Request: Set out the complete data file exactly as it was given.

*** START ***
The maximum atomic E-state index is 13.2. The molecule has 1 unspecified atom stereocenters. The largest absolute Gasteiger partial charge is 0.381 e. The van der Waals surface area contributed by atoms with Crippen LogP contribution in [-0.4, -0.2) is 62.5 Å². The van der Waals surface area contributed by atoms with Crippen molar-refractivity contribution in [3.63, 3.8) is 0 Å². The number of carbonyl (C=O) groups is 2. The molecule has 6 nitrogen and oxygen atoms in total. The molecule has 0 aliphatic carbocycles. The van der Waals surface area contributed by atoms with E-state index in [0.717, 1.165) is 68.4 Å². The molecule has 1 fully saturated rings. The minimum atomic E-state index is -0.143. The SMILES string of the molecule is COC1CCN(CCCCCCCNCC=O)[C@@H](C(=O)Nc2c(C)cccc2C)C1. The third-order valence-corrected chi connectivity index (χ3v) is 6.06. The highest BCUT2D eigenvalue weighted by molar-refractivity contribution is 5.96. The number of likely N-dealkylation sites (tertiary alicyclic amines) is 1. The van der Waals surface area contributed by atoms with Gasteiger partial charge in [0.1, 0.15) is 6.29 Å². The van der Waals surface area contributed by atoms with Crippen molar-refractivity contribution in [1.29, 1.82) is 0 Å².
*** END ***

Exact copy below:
The maximum atomic E-state index is 13.2. The molecule has 1 unspecified atom stereocenters. The largest absolute Gasteiger partial charge is 0.381 e. The van der Waals surface area contributed by atoms with Crippen LogP contribution in [-0.4, -0.2) is 62.5 Å². The van der Waals surface area contributed by atoms with Crippen molar-refractivity contribution in [3.63, 3.8) is 0 Å². The number of carbonyl (C=O) groups is 2. The molecule has 6 nitrogen and oxygen atoms in total. The molecule has 0 aliphatic carbocycles. The van der Waals surface area contributed by atoms with E-state index in [0.717, 1.165) is 68.4 Å². The molecule has 1 fully saturated rings. The minimum atomic E-state index is -0.143. The SMILES string of the molecule is COC1CCN(CCCCCCCNCC=O)[C@@H](C(=O)Nc2c(C)cccc2C)C1. The third-order valence-corrected chi connectivity index (χ3v) is 6.06. The highest BCUT2D eigenvalue weighted by molar-refractivity contribution is 5.96. The number of likely N-dealkylation sites (tertiary alicyclic amines) is 1. The van der Waals surface area contributed by atoms with Gasteiger partial charge in [0.1, 0.15) is 6.29 Å². The van der Waals surface area contributed by atoms with Crippen molar-refractivity contribution in [1.29, 1.82) is 0 Å².